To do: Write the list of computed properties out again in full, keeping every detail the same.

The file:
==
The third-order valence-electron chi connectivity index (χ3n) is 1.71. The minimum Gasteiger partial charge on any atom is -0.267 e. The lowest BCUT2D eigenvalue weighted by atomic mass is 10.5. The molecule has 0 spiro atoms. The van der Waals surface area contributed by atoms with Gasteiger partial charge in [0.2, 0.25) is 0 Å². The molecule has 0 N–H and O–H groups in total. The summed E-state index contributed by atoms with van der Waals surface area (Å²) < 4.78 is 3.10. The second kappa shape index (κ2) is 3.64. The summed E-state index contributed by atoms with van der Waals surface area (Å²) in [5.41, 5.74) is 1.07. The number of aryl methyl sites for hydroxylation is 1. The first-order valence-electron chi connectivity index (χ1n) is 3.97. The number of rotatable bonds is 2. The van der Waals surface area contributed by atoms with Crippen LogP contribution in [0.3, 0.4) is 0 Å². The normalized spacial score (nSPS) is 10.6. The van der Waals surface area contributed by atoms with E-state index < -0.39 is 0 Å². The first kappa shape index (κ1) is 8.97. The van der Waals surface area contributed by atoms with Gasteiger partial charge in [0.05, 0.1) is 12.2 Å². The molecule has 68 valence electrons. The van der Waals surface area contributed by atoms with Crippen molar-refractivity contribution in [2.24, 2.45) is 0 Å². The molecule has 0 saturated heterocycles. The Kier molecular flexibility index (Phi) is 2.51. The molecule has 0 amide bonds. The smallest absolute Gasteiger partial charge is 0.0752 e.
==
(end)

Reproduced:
The third-order valence-electron chi connectivity index (χ3n) is 1.71. The minimum Gasteiger partial charge on any atom is -0.267 e. The lowest BCUT2D eigenvalue weighted by atomic mass is 10.5. The molecule has 0 spiro atoms. The van der Waals surface area contributed by atoms with Gasteiger partial charge in [0.2, 0.25) is 0 Å². The molecule has 0 N–H and O–H groups in total. The summed E-state index contributed by atoms with van der Waals surface area (Å²) < 4.78 is 3.10. The second kappa shape index (κ2) is 3.64. The summed E-state index contributed by atoms with van der Waals surface area (Å²) in [5.41, 5.74) is 1.07. The number of aryl methyl sites for hydroxylation is 1. The first-order valence-electron chi connectivity index (χ1n) is 3.97. The number of rotatable bonds is 2. The van der Waals surface area contributed by atoms with Crippen LogP contribution in [0.3, 0.4) is 0 Å². The normalized spacial score (nSPS) is 10.6. The van der Waals surface area contributed by atoms with E-state index < -0.39 is 0 Å². The first kappa shape index (κ1) is 8.97. The van der Waals surface area contributed by atoms with Gasteiger partial charge in [0.05, 0.1) is 12.2 Å². The molecule has 68 valence electrons. The van der Waals surface area contributed by atoms with Crippen molar-refractivity contribution in [2.24, 2.45) is 0 Å². The molecule has 0 saturated heterocycles. The Kier molecular flexibility index (Phi) is 2.51. The molecule has 0 amide bonds. The smallest absolute Gasteiger partial charge is 0.0752 e.